Nebraska fielded one of the worst pass defenses in the country, but this year the secondary has become one of the Huskers’ biggest strengths. Senior safety Nate Gerry is the leader of #LockdownU, but junior cornerback Chris Jones is quickly becoming its biggest star.
More often than not, teams aren’t even targeting Jones in coverage any more. But when they do, he has proven himself to be a dynamic playmaker. Against Indiana, Jones recorded two tackles, two pass break-ups and an interception he returned for a touchdown.
Let’s take a closer look at each of those plays to see why Jones has become one of the better corners in the Big Ten.
First Pass Break Up
Midway through the first quarter, Indiana reached the Nebraska 36-yard line before the Nebraska defense stiffened up. Stuck in no-man’s-land between punting and kicking a field goal, the Hoosiers decide to go for
Nebraska lines up in press man, with Jones at the top of the screen across from Luke Timian.
Jones’s first responsibility is to makes sure the receiver doesn’t get outside of him, which he does with proper positioning and footwork. This is an area where Josh Kalu has struggled.
With the perimeter taken away, both receivers on the right side run inside slants. Jones runs step-for-step with the receiver.
Indiana quarterback Richard Lagow targets Timian, but the throw is slightly behind the receiver and bounces off his shoulder. However, Jones is right there when the ball arrives and makes sure Timian doesn’t have a shot to pull it down.
Even if he hadn’t broken up the pass, he was in position to drop the receiver well before the line to gain.
Jones could not have played it much better than he did.
Following Terrell Newby’s first rushing touchdown that put the Huskers up 10-0, Indiana started its drive at its 23-yard line.
Indiana lines up with two receivers to the left and two players in the backfield with Lagow. The receiver at the bottom of the picture is going to run a 9-route while the slot receiver runs an out. Notice how far away Nebraska’s safety and linebacker are.
On the previous drive, Indiana ran this same play and picked up 22 yards.
Lagow expects his target to be open and as you can see, he is. However, you can also see that Jones has figured out what the Hoosiers are doing and is breaking on the route.
Lagow makes a terrible throw and misses his open receiver by a mile, but because Jones sniffed it out he is in position to pick it off and does so.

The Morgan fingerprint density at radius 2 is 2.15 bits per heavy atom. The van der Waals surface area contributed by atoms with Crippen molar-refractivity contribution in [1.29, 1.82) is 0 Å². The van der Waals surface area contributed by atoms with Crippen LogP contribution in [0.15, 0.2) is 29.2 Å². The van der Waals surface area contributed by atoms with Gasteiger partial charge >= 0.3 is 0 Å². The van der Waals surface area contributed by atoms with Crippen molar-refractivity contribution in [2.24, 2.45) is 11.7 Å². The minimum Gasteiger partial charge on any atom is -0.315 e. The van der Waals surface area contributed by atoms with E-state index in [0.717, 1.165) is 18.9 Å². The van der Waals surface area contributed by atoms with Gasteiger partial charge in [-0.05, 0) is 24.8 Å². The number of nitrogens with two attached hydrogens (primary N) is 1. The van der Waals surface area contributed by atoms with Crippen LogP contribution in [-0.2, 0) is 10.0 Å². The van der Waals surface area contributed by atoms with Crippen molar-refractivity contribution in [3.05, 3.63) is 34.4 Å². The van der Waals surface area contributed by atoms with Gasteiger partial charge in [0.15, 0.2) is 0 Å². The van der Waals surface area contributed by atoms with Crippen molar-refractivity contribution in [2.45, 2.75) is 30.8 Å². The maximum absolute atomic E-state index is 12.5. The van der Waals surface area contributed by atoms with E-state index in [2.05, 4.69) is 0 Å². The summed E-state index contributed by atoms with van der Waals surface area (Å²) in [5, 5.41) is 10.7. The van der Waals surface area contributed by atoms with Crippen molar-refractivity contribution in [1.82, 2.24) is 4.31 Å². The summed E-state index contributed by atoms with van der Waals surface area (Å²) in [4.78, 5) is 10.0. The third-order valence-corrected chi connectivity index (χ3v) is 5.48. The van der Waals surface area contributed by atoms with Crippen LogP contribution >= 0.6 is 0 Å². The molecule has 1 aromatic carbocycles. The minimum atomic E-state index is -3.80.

Even if the throw had been on target, Jones would have been in position to make the tackle and limit the play to a gain of around 10 yards.
Jones makes the catch on the run and takes off downfield. Nate Gerry flies in to throw a huge block just inside the 20-yard line and Jones cuts back towards the middle of the field. He has a couple of blockers ahead of him as well.
Jones navigates his way through the traffic and wins the race to the end zone just before the offense can catch up to him.
Touchdown Nebraska. Huskers lead 17-0.
“The interception he got, that’s really not his play,” cornerbacks coach Brian Stewart said. “His guy ran a nine route. But they ran that play earlier in the game and they caught it. It’s a testament to him as a player – he saw it, he saw the exact same split, they did the exact same thing and he went and got it. That’s big-time.”
On the final play of the first quarter, Indiana has a first-and-10 at the 43-yard line. The Hoosiers set up a bubble screen on the right side.
The outside receiver, whom Jones is responsible for, takes off down field, the second receiver blocks and the third loops around to catch the ball. Notice Nebraska only has two players on that side, with safety Nate Gerry the next closest inside of the hash marks.
The first blocker picks off Aaron Williams. Jones initially back-pedaled about 5 yards, but he quickly sniffs out the screen and changes direction. Jones uses a dip-and-rip technique, faking the inside move then going back outside.